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Surgical Products Daily

Operating Better, With Electricity

September 14, 2010 6:07 am | by Aggravated DocSurg | Comments

Sharp knives. Sutures. Hot lights and warm blood. That's what most folks picture when thinking about operating rooms. It's easy to overlook that we make use of plain old electrical energy in the OR - electrosurgery. Sounds like something from a '50s SciFi novel. Perhaps a gift from the Red Lectroids from the 8th dimension? Actually, the modern era of electrosurgery started in 1926, courtesy of Dr.

Funds Targeting Wider EHR Implementation

September 14, 2010 5:52 am | Comments

The U.S. Department of Health and Human Services Secretary Kathleen Sebelius has announced that nearly $20 million has been allocated in new technical support assistance to help critical access and rural hospital facilities convert from paper-based medical records to certified electronic health record (EHR) technology.

Cosmetic Surgery Worth Over $3 Billion In The U.S. by 2017

September 14, 2010 5:47 am | Comments

According to a new report by iData Research, the market for cosmetic surgery, facial aesthetics and medical lasers is expected to almost double in size, exceeding $3 billion by 2017. The market for aesthetic Botulinum toxin-A drugs such as Botox will grow to an estimated $543 million. The aesthetic laser and light therapy markets for skin resurfacing, hair removal and laser lipolysis are seen as the fastest growing segments.

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Cosmetic Surgery Worth Over $3 Billion In The U.S. by 201

September 14, 2010 5:47 am | Comments

According to a new report by iData Research, the market for cosmetic surgery, facial aesthetics and medical lasers is expected to almost double in size, exceeding $3 billion by 2017. The market for aesthetic Botulinum toxin-A drugs such as Botox will grow to an estimated $543 million. The aesthetic laser and light therapy markets for skin resurfacing, hair removal and laser lipolysis are seen as the fastest growing segments.

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U.S. Health Workers In Zimbabwe Freed On Bail

September 14, 2010 5:39 am | Comments

Chengetai Zvauya, AP A Zimbabwean court freed four Americans on bail after they were arrested and accused of treating AIDS patients without proper medical licenses. A magistrate ordered the six health workers, who included a New Zealand national and a Zimbabwean, to pay a $200 bail and reappear in court on September 27.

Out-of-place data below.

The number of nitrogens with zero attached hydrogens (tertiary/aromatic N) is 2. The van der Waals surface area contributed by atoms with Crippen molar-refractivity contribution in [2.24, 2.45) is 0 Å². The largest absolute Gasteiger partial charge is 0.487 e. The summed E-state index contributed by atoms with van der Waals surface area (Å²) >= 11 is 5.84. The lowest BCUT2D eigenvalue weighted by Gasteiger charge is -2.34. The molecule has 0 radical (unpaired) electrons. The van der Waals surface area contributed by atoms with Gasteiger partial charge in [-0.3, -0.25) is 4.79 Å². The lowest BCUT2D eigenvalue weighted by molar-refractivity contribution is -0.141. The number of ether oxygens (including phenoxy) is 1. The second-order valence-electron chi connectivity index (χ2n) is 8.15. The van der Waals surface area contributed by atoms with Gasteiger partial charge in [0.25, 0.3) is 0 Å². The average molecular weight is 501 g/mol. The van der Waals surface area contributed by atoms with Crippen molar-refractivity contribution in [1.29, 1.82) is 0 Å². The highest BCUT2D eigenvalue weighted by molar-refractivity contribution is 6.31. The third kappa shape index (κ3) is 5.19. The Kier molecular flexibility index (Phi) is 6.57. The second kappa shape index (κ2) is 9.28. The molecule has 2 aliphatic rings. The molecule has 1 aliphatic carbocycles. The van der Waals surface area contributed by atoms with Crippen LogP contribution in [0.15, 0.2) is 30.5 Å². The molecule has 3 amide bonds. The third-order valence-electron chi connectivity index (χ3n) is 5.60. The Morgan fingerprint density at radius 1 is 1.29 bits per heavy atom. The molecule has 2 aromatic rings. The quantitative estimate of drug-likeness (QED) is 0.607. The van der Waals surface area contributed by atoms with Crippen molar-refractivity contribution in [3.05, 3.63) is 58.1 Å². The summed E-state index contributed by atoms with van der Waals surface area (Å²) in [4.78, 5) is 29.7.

Restroom Spy Reports On Hand Washing Status

September 14, 2010 5:31 am | Comments

Marilynn Marchione, AP Swine flu may have scared us straight, or maybe we're finally listening to our mothers. Whatever the reason, Americans are washing their hands more often, suggests the latest check by researchers who spy on people using public restrooms. Checks in four big cities last month found 85 percent of public restroom users washing their hands, up from 77 percent in 2007.

Faster Surgical Decisions Help Prevent Hip Fracture Deaths

September 14, 2010 5:22 am | Comments

Hip fractures are associated with a mortality rate of 14 to 36 percent in the year following the fracture and can negatively affect a patient's independence and quality of life. Current guidelines recommend surgery within 24 hours of the break, although some physicians who favor delays believe it provides more time to prepare the patient and can decrease the risk of complications.

Preliminary Data On New Valve Platform Shows Benefit

September 13, 2010 9:36 am | Comments

Edwards Lifesciences Corporation, a leader in the science of heart valves and hemodynamic monitoring, recently announced the U.S. and European launches of its Carpentier-Edwards PERIMOUNT Magna Mitral Ease valve, designed to enhance implantation in the mitral position. The Magna Mitral Ease valve incorporates new features to facilitate access, placement and suturing during both conventional and minimally invasive heart valve surgeries, especially those using a thoracotomy.